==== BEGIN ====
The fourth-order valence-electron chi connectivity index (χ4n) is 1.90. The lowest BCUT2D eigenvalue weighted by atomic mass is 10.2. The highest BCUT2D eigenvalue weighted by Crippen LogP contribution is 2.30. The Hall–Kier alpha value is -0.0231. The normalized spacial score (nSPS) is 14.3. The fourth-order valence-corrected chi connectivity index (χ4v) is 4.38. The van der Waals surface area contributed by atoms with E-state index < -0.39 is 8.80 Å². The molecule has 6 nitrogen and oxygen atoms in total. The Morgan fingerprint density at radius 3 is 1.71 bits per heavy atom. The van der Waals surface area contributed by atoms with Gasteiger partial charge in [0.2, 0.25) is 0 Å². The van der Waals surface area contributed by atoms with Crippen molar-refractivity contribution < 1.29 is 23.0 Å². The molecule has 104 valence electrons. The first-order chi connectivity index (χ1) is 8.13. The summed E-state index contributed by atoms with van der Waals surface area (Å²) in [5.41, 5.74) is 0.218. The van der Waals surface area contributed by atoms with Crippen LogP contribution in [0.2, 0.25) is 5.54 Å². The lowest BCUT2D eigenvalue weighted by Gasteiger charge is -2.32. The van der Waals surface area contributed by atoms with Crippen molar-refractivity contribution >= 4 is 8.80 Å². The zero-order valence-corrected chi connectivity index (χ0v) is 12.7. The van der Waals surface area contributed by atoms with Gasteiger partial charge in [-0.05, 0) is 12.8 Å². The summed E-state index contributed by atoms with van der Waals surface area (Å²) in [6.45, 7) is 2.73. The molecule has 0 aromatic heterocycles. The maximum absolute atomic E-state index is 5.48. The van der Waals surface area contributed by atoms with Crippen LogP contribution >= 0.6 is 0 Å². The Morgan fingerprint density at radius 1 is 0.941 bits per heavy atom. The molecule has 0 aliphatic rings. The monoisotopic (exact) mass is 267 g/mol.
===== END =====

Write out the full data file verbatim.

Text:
The fourth-order valence-electron chi connectivity index (χ4n) is 1.90. The lowest BCUT2D eigenvalue weighted by atomic mass is 10.2. The highest BCUT2D eigenvalue weighted by Crippen LogP contribution is 2.30. The Hall–Kier alpha value is -0.0231. The normalized spacial score (nSPS) is 14.3. The fourth-order valence-corrected chi connectivity index (χ4v) is 4.38. The van der Waals surface area contributed by atoms with E-state index < -0.39 is 8.80 Å². The molecule has 6 nitrogen and oxygen atoms in total. The Morgan fingerprint density at radius 3 is 1.71 bits per heavy atom. The van der Waals surface area contributed by atoms with Gasteiger partial charge in [0.2, 0.25) is 0 Å². The van der Waals surface area contributed by atoms with Crippen molar-refractivity contribution < 1.29 is 23.0 Å². The molecule has 104 valence electrons. The first-order chi connectivity index (χ1) is 8.13. The summed E-state index contributed by atoms with van der Waals surface area (Å²) in [5.41, 5.74) is 0.218. The van der Waals surface area contributed by atoms with Crippen LogP contribution in [0.2, 0.25) is 5.54 Å². The lowest BCUT2D eigenvalue weighted by Gasteiger charge is -2.32. The van der Waals surface area contributed by atoms with Crippen molar-refractivity contribution >= 4 is 8.80 Å². The zero-order valence-corrected chi connectivity index (χ0v) is 12.7. The van der Waals surface area contributed by atoms with Gasteiger partial charge in [-0.05, 0) is 12.8 Å². The summed E-state index contributed by atoms with van der Waals surface area (Å²) in [6.45, 7) is 2.73. The molecule has 0 aromatic heterocycles. The maximum absolute atomic E-state index is 5.48. The van der Waals surface area contributed by atoms with Crippen LogP contribution >= 0.6 is 0 Å². The Morgan fingerprint density at radius 1 is 0.941 bits per heavy atom. The molecule has 0 aliphatic rings. The monoisotopic (exact) mass is 267 g/mol.